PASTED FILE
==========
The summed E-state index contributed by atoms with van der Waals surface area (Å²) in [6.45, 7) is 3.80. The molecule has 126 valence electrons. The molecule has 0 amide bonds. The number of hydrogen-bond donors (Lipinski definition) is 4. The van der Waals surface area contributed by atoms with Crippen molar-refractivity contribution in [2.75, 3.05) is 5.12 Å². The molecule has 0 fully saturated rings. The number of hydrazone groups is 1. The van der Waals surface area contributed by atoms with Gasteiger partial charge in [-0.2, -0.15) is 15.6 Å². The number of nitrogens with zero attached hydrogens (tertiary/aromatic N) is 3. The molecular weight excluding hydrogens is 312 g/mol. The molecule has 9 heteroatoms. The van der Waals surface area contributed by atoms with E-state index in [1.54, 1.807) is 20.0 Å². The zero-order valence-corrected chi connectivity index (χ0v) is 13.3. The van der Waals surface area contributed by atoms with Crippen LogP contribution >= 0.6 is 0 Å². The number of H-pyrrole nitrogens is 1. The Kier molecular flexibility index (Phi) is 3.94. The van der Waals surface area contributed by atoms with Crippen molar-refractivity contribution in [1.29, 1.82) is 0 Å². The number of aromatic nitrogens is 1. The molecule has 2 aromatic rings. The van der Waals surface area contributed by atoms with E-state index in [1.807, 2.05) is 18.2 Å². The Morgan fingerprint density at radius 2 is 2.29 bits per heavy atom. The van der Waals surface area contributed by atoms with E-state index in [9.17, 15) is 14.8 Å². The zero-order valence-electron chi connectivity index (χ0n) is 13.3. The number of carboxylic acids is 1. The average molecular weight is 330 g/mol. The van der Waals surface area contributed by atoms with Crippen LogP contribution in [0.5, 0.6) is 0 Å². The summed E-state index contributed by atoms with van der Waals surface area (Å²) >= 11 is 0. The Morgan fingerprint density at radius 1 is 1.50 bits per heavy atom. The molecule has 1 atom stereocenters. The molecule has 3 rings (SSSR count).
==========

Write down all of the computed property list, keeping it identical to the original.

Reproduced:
The summed E-state index contributed by atoms with van der Waals surface area (Å²) in [6.45, 7) is 3.80. The molecule has 126 valence electrons. The molecule has 0 amide bonds. The number of hydrogen-bond donors (Lipinski definition) is 4. The van der Waals surface area contributed by atoms with Crippen molar-refractivity contribution in [2.75, 3.05) is 5.12 Å². The molecule has 0 fully saturated rings. The number of hydrazone groups is 1. The van der Waals surface area contributed by atoms with Gasteiger partial charge in [-0.2, -0.15) is 15.6 Å². The number of nitrogens with zero attached hydrogens (tertiary/aromatic N) is 3. The molecular weight excluding hydrogens is 312 g/mol. The molecule has 9 heteroatoms. The van der Waals surface area contributed by atoms with E-state index in [1.54, 1.807) is 20.0 Å². The zero-order valence-corrected chi connectivity index (χ0v) is 13.3. The van der Waals surface area contributed by atoms with Crippen LogP contribution >= 0.6 is 0 Å². The number of H-pyrrole nitrogens is 1. The Kier molecular flexibility index (Phi) is 3.94. The van der Waals surface area contributed by atoms with Crippen molar-refractivity contribution in [1.29, 1.82) is 0 Å². The number of aromatic nitrogens is 1. The molecule has 2 aromatic rings. The van der Waals surface area contributed by atoms with E-state index in [1.807, 2.05) is 18.2 Å². The Morgan fingerprint density at radius 2 is 2.29 bits per heavy atom. The van der Waals surface area contributed by atoms with E-state index in [9.17, 15) is 14.8 Å². The zero-order valence-electron chi connectivity index (χ0n) is 13.3. The number of carboxylic acids is 1. The average molecular weight is 330 g/mol. The van der Waals surface area contributed by atoms with Crippen LogP contribution in [0.5, 0.6) is 0 Å². The summed E-state index contributed by atoms with van der Waals surface area (Å²) >= 11 is 0. The Morgan fingerprint density at radius 1 is 1.50 bits per heavy atom. The molecule has 1 atom stereocenters. The molecule has 3 rings (SSSR count).